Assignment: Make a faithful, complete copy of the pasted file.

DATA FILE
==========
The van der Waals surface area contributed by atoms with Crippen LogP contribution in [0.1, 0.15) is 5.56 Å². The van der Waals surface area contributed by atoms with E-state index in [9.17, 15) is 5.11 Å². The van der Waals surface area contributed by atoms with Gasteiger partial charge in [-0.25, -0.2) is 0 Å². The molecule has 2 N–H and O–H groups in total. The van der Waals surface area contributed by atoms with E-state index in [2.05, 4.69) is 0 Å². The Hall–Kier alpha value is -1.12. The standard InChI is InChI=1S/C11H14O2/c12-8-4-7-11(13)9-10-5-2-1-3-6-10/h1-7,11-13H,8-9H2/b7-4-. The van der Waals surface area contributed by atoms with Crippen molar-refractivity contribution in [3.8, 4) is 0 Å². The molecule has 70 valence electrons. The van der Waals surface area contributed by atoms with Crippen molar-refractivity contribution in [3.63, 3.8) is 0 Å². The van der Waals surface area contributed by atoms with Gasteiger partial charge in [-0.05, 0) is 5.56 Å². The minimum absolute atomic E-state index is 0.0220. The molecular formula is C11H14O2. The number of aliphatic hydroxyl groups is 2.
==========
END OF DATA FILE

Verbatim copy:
The van der Waals surface area contributed by atoms with Crippen LogP contribution in [0.1, 0.15) is 5.56 Å². The van der Waals surface area contributed by atoms with E-state index in [9.17, 15) is 5.11 Å². The van der Waals surface area contributed by atoms with Gasteiger partial charge in [-0.25, -0.2) is 0 Å². The molecule has 2 N–H and O–H groups in total. The van der Waals surface area contributed by atoms with E-state index in [2.05, 4.69) is 0 Å². The Hall–Kier alpha value is -1.12. The standard InChI is InChI=1S/C11H14O2/c12-8-4-7-11(13)9-10-5-2-1-3-6-10/h1-7,11-13H,8-9H2/b7-4-. The van der Waals surface area contributed by atoms with Crippen molar-refractivity contribution in [3.8, 4) is 0 Å². The molecule has 70 valence electrons. The van der Waals surface area contributed by atoms with Crippen molar-refractivity contribution in [3.63, 3.8) is 0 Å². The van der Waals surface area contributed by atoms with Gasteiger partial charge in [-0.05, 0) is 5.56 Å². The minimum absolute atomic E-state index is 0.0220. The molecular formula is C11H14O2. The number of aliphatic hydroxyl groups is 2.